Archive for Joseph L Mankiewicz

Lipstick on your Killer

Posted in FILM, Painting with tags , , , , , , , , , , , , , , , , , , on July 15, 2022 by dcairns

IL ROSSETTO (THE LIPSTICK, 1960) is Damiano Damiani’s first film as director. While Elio Petri’s debut, L’ASSASSINO, seems like a near-remake of Joseph Losey’s BLIND DATE, DD seems to have chosen as his model another British picture, J. Lee Thompson’s TIGER BAY. But he’s changed things more.

His lead is teenager Laura Vivaldi, who has a precocious crush on handsome Pierre Brice. He’s much older and only shows an interest in her when it turns out she can put him at the scene of a recent murder. Now he starts doting on her, while working out what he has to do to keep her quiet…

Vivaldi is great — maybe not the thespian genius Hayley Mills was as a kid, but very affecting and credible. Her mom is played by Bella Darvi, so we know there’s going to be trouble there. Brice’s REAL girlfriend is Georgia Moll, miscast by Mankiewicz as a Vietnamese character in THE QUIET AMERICAN (why didn’t somebody point JLM to Dany Carrel?). And the police inspector who starts honing in on Brice, using young Vivaldi as a wedge to crack him, is Pietro Germi, who did quite a bit of acting alongside his celebrated directing career.

Germi is one of the film’s most interesting creations — structurally, he’s Columbo-like (enter late, slowly take over), but less sympathetic. Damiani is not, I think, enamoured of the cops. Germi has a picture of his own daughter on his desk. He’s very kindly toward Vivaldi and he believes her story. It turns out she’s just the age his own daughter would have been.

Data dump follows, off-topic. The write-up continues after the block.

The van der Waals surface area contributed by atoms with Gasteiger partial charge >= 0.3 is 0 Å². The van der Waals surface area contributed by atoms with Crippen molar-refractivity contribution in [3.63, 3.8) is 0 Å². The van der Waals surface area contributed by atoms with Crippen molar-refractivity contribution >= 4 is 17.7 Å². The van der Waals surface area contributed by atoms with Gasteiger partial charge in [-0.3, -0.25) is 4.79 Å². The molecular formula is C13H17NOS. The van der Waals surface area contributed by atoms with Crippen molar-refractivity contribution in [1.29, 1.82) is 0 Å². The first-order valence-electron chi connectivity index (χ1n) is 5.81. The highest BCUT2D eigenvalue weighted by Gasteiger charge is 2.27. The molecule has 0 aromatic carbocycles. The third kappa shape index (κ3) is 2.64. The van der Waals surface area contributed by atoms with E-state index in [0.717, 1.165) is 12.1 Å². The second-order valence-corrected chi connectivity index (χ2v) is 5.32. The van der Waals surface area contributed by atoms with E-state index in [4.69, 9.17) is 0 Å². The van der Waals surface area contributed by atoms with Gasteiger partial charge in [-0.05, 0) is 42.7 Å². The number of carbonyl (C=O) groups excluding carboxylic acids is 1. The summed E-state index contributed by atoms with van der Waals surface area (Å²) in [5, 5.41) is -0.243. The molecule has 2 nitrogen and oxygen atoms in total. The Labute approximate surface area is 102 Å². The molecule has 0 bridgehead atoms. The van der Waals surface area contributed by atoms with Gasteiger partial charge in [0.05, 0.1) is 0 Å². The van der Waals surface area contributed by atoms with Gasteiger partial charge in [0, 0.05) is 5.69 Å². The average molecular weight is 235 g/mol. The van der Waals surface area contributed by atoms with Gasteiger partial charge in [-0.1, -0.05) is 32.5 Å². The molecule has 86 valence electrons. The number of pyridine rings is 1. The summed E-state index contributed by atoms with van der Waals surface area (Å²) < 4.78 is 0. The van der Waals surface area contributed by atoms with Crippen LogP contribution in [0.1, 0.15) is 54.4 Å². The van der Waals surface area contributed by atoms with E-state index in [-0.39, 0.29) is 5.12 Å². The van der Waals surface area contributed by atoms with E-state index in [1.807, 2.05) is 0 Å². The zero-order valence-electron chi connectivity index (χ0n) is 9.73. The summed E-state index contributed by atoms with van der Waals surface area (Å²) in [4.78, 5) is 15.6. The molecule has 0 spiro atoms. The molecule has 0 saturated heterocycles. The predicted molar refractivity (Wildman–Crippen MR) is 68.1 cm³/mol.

When a more cynical cop undermines Germi’s faith in his star witness — and the thing that does it is the fact that she’s known to have experimented with lipstick — the hussy! — he turns against her. Things get very dark indeed, and social critique almost takes over from detective drama. It’s a perfect balance, actually.

Two possible criticisms — the movie could make a great advertisment for suicide attempting as a means to resolve adolescent troubles, which could seem irresponsible — and the resolution of the mother-daughter plot is not too satisfying since Darvi plays the mom’s bad qualities much more convincingly than the good ones — she’s been wrapped up in her own soap opera affairs as a married man’s mistress, and doesn’t seem to earn her happy ending. But really these issues don’t seem as troublesome as they ought to be.

Damiani’s direction is assured and simple, sustaining his beautifully crafted melodrama.

I also took a look at GODDESS OF LOVE (1958), in the wonder of Ferraniacolor and Totalscope — an unusual peplum-thing scripted by Damiani. He did a bunch of these for veteran director Victor Tourjansky, but this one departs from the usual playbook. There are no bulging biceps, and despite some marching armies in the second act, the film is mostly intimate, and genuinely interested in its love story, structured around the sculpting of the Aphrodite of Knidos.

You learn absolutely nothing important or accurate about this significant work of art except that it was chiselled by a bloke called Praxiteles (Massimo Girotti), but Damiani’s feminist side is apparent — Belinda Lee, a voluptuous lass from Devon, is tyrannized from all sides because of her beauty — it’s like THE RED SHOES, only clunky on every level. Praxiteles wants her as model (but secretly is smitten), a wounded Macedonian he shelters (Lithuanian sideboard Jacques Sernas, Il Divo in LA DOLCE VITA) is in simply manly love with her, and the entire Greek army lusts after her for the way she knocks the shape out of a tunic.